Maternity and paternity leave solicitors
If you're expecting, or have just had a baby, you've certain maternity and paternity rights at work. However, discrimination can be a problem. This guide look at your rights and how we could help if they aren't being respected.
Employment law solicitors
Talk to an employment law expert todayContact us
Are you experiencing maternity or paternity discrimination?
Becoming a parent is a unique and life-changing experience, which can be one of life's greatest events.
Unfortunately, not every employer sees things quite the same way, and some employers discriminate against new mothers and fathers. However, the law regarding parental rights is very clear, and where you're being discriminated against as a result of maternity or paternity, we're here to act on your behalf.
Resolving a dispute in the context of a new parenthood often requires a great deal of diplomacy. New and expectant parents already have a lot to deal with and might find that a forthright approach to the dispute – such as may be appropriate in for example a contract or bonus dispute – are not appropriate here. We'll work with you to identify the options available to you and your preferred strategy. However, where your employer is clearly breaching your rights, we can offer all of the guidance and legal help you might need. If you believe that your maternity or paternity rights are being infringed, you should talk to one of our experienced employment solicitors right away. Call us on or contact us and we'll call you.
What maternity rights do I have?
The period of ordinary maternity leave is now 26 weeks, with additional maternity leave for another 26 weeks. This means that statutory maternity leave is now up to 52 weeks. Naturally, you don't have to take this long off work if you don't want to, but the option is there. In fact, you can legally return to work after as little as two weeks if you so choose. In addition to these rights, you are also entitled to:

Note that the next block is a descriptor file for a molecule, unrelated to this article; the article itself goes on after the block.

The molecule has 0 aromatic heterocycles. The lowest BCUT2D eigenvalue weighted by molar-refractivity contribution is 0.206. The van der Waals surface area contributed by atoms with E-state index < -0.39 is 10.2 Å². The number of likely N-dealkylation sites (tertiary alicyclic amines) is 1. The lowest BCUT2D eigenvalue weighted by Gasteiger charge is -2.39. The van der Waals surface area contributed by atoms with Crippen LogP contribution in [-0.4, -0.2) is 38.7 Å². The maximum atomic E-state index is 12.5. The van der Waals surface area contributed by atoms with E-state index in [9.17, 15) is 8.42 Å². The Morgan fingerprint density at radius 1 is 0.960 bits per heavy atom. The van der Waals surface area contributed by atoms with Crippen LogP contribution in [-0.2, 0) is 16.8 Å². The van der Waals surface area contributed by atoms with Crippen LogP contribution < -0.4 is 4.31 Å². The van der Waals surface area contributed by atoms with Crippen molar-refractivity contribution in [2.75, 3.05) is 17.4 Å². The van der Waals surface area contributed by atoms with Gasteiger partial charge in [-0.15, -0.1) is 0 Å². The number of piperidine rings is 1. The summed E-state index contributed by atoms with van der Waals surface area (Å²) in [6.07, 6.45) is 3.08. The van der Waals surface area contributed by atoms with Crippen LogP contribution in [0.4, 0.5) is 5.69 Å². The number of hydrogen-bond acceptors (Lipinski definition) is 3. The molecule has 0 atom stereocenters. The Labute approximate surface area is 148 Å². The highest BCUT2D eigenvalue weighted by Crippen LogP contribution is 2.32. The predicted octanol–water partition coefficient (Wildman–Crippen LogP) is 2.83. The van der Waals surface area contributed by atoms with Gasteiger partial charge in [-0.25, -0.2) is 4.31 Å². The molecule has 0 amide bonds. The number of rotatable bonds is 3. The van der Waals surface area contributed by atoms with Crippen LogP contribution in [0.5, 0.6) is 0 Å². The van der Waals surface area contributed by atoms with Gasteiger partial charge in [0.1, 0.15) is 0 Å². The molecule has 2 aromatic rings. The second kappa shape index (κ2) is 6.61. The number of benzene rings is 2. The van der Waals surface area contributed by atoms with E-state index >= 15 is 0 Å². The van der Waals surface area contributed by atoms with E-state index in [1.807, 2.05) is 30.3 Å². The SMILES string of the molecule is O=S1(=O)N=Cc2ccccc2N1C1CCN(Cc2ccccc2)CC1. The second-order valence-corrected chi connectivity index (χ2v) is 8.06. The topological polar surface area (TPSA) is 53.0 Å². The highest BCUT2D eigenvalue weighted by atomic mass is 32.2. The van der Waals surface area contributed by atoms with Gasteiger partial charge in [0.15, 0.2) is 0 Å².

- Paid time off for antenatal appointments
- Protection from dismissal on the grounds of pregnancy, childbirth or maternity
- Return to work after ordinary or additional maternity leave
Unfortunately, we often see cases of discrimination against women, such as them being sidelined at work as soon as they announce their pregnancy or being unfairly selected for redundancy because of their pregnancy or maternity. We're here to help when situations like this occur and can also advise you on your rights where a request for flexible working has been turned down without proper reason or explanation.
What paternity rights do I have?
While paternity rights have yet to catch up with maternity rights, new and expectant fathers do have the right to time off before and after a baby is born. Whether your partner is having a baby or you're in the process of adopting, you should be entitled to:
- One or two weeks' paid ordinary paternity leave
- Paid time off for two antenatal appointments
- Shared Parental Leave and Pay: This is when you and your partner are eligible to apply for and if you're having a baby or adopting a child. In these circumstances, you may be able to share up to 50 weeks' leave and up to 37 weeks' pay between you
As a father, your employment rights are also protected while you're on paternity leave, ensuring that you:
- Continue to accrue holidays
- Continue to receive pay rises
- Are able to return to work at the end of your paternity leave
I would 100% recommend Slater and Gordon if you need any help in employment law. They offer an incredible service. H L (employment case)
The Manchester Office has been very professional, helpful and prompt when dealing with a settlement agreement regarding my voluntary redundancy. I would have no hesitation in recommending Slater and Gordon for any employment law issue. D M (employment case)
I am very happy with the service provided which was professional, quick and efficient. I would certainly recommend Slater and Gordon Lawyers should any chance arise. Huge thank you! V K (employment case)